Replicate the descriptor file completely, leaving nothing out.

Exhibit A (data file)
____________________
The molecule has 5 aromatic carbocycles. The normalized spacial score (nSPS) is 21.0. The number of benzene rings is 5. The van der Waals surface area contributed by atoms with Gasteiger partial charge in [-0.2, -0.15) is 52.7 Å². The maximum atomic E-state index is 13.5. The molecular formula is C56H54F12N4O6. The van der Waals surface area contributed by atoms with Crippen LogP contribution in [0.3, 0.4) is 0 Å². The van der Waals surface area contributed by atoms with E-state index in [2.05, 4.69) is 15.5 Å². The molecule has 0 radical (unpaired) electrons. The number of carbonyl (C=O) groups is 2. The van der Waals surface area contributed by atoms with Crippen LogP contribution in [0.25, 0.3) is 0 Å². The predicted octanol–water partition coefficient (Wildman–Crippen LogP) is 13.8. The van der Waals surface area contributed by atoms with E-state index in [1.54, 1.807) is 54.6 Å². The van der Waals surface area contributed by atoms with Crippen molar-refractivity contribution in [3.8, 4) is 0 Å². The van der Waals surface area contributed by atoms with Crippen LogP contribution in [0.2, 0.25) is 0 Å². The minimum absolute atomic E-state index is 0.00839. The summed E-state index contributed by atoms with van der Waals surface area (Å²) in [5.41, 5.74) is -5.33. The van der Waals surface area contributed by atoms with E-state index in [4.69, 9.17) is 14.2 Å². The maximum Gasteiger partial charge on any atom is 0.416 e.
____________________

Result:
The molecule has 5 aromatic carbocycles. The normalized spacial score (nSPS) is 21.0. The number of benzene rings is 5. The van der Waals surface area contributed by atoms with Gasteiger partial charge in [-0.2, -0.15) is 52.7 Å². The maximum atomic E-state index is 13.5. The molecular formula is C56H54F12N4O6. The van der Waals surface area contributed by atoms with Crippen LogP contribution in [0.3, 0.4) is 0 Å². The van der Waals surface area contributed by atoms with E-state index in [2.05, 4.69) is 15.5 Å². The molecule has 0 radical (unpaired) electrons. The number of carbonyl (C=O) groups is 2. The van der Waals surface area contributed by atoms with Crippen LogP contribution in [0.25, 0.3) is 0 Å². The predicted octanol–water partition coefficient (Wildman–Crippen LogP) is 13.8. The van der Waals surface area contributed by atoms with E-state index in [1.54, 1.807) is 54.6 Å². The van der Waals surface area contributed by atoms with Crippen molar-refractivity contribution in [3.8, 4) is 0 Å². The van der Waals surface area contributed by atoms with Crippen LogP contribution in [0.2, 0.25) is 0 Å². The minimum absolute atomic E-state index is 0.00839. The summed E-state index contributed by atoms with van der Waals surface area (Å²) in [5.41, 5.74) is -5.33. The van der Waals surface area contributed by atoms with E-state index in [4.69, 9.17) is 14.2 Å². The maximum Gasteiger partial charge on any atom is 0.416 e.